In using this feature dynamically on a variety of helmets and in different cockpit environments its functionality and ability to provide better a much more comfortable listening environment for connected users are recognized and valued.

The clearer and quieter an intercom or phone session is (typically) allows for a reduced volume setting and minimal loss of connection audio – the issues of straining to hear and understand what the other party or parties are saying can be largely mitigated in many helmets.

UClear Motion 6 on Schuberth C3

For a helmet like the Schuberth C3 Pro, the Standard-Setting (50%) works well… but for the Arai XD4 (that admittedly is noisy) a setting of around 75% does wonders to clean up audio being transmitted via the intercom to other users as it suppresses most of the ambient and transient noise.

UClear Motion 6 on Schuberth C3 - Audio Pickup Installation Spots

The NEXX X-Patrol is currently set to a relatively low 30% for start of testing, but it seems to be a good start point, even though the helmet itself is not as quiet as the Schuberth C3 Pro… the observations will tell the tale.

UClear Motion 6 on Schuberth C3 & NEXX X-Patrol

For what it’s worth, all UClear systems utilize ABF and DSP and related technology. Even the legacy models can still outperform newer Bluetooth headsets when it comes to phone and intercom optimization. The Motion Series units are just much better.

Conclusion

Having both a Motion 6 and Infinity of the Motion Series on hand is a great opportunity to use and review the systems individually and collectively as compatible systems in assessing function and performance – and how they stack up against the competition.

The UClear Motion 6 might seem to be somewhat disadvantaged in its relative simplicity but there is far more behind most features than is readily discerned, and with firmware updates, and expected tweaking of features along with its Bluetooth v5.0 baseline, there is probably more coming.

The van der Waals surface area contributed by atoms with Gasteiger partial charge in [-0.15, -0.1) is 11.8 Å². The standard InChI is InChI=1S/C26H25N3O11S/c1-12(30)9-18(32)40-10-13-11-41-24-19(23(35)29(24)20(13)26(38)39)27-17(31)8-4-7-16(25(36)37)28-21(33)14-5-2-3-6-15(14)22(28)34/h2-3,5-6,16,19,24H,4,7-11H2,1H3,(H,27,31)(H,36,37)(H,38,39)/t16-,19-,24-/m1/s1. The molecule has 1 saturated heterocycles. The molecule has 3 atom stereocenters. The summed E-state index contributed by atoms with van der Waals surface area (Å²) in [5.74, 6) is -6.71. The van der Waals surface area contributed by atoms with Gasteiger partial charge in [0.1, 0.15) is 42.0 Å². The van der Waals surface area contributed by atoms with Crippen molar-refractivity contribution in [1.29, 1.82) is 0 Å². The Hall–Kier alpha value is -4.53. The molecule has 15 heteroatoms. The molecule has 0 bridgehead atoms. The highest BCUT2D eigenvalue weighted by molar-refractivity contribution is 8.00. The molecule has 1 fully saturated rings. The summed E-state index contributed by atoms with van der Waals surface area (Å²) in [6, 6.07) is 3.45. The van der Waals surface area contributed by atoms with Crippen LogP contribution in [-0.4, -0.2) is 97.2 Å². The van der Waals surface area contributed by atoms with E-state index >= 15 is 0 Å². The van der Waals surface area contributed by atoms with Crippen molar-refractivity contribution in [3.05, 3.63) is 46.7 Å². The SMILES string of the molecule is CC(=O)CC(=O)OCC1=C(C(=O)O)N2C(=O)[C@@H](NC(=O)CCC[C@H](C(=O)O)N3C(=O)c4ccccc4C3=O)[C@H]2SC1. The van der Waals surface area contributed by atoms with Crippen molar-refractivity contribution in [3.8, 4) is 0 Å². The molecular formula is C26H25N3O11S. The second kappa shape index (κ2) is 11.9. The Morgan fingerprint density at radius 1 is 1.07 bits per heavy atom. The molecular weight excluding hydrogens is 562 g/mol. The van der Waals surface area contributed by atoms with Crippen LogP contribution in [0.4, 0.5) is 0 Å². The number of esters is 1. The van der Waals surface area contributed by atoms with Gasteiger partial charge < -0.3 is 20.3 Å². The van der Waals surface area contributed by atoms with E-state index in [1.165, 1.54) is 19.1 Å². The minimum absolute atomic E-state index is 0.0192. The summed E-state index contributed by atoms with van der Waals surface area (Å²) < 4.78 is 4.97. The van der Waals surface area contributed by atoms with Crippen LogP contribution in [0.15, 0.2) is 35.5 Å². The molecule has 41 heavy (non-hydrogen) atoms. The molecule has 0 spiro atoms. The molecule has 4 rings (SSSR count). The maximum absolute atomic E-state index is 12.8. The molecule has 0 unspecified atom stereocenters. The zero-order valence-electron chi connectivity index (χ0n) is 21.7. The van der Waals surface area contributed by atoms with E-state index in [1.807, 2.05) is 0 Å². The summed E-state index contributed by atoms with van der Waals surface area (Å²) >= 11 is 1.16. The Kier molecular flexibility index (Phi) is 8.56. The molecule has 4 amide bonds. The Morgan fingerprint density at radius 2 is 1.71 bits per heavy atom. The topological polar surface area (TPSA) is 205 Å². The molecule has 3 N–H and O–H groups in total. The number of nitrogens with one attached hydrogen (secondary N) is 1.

So when putting everything into perspective vis-à-vis comparative products on the market, the new UClear Motion 6 works (for the most part) as advertised and it really is worth a hard look by consumers – particularly if communications clarity and audio fidelity are key. These systems have both in spades.

Due to time and space constraints, some feature content and details are being carried over to the second submission that will focus on the Motion Series Infinity with its game-changing USAFE feature and other goodies and, include a Motion Series wrap-up. Stay tuned.

Pros

  • First available system with Bluetooth v5.0
  • Integrated triaxial sensor
  • Sensor-based gesture ‘input’
  • Outstanding helmet audio
  • Unbeatable installation versatility
  • ‘Virtual’ microphone provides unparalleled sensitivity
  • DynaMESH manages paired Mesh and Bluetooth devices
  • Noise Suppression Control for outgoing comms
  • Over-The-Air firmware updates
  • Competitive pricing

Con

  • Styling complicates control use
  • MESH intercom range just OK
  • Lightweight mounting options need updating